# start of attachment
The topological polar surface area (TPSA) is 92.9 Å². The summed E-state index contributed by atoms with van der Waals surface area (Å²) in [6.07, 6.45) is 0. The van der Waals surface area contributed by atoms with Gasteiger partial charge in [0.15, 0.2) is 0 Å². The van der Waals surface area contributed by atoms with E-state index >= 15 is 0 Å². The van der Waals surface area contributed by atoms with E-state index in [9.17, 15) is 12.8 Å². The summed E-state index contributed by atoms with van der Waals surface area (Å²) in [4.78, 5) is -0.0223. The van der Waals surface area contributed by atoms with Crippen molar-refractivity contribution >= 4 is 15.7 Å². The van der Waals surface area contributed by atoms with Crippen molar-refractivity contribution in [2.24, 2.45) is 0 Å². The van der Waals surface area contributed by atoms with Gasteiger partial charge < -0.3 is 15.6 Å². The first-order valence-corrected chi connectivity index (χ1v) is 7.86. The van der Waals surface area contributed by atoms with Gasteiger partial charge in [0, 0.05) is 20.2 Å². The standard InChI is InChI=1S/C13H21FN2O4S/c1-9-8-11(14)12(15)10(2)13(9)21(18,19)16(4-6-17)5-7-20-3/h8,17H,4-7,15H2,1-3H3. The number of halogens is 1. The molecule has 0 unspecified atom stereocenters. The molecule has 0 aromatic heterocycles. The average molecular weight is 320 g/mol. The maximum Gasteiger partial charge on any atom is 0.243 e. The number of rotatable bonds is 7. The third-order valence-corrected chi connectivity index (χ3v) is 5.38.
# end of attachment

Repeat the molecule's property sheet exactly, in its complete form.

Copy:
The topological polar surface area (TPSA) is 92.9 Å². The summed E-state index contributed by atoms with van der Waals surface area (Å²) in [6.07, 6.45) is 0. The van der Waals surface area contributed by atoms with Gasteiger partial charge in [0.15, 0.2) is 0 Å². The van der Waals surface area contributed by atoms with E-state index >= 15 is 0 Å². The van der Waals surface area contributed by atoms with E-state index in [9.17, 15) is 12.8 Å². The summed E-state index contributed by atoms with van der Waals surface area (Å²) in [4.78, 5) is -0.0223. The van der Waals surface area contributed by atoms with Crippen molar-refractivity contribution >= 4 is 15.7 Å². The van der Waals surface area contributed by atoms with Crippen molar-refractivity contribution in [2.24, 2.45) is 0 Å². The van der Waals surface area contributed by atoms with Gasteiger partial charge < -0.3 is 15.6 Å². The first-order valence-corrected chi connectivity index (χ1v) is 7.86. The van der Waals surface area contributed by atoms with Gasteiger partial charge in [0, 0.05) is 20.2 Å². The standard InChI is InChI=1S/C13H21FN2O4S/c1-9-8-11(14)12(15)10(2)13(9)21(18,19)16(4-6-17)5-7-20-3/h8,17H,4-7,15H2,1-3H3. The number of halogens is 1. The molecule has 0 unspecified atom stereocenters. The molecule has 0 aromatic heterocycles. The average molecular weight is 320 g/mol. The maximum Gasteiger partial charge on any atom is 0.243 e. The number of rotatable bonds is 7. The third-order valence-corrected chi connectivity index (χ3v) is 5.38.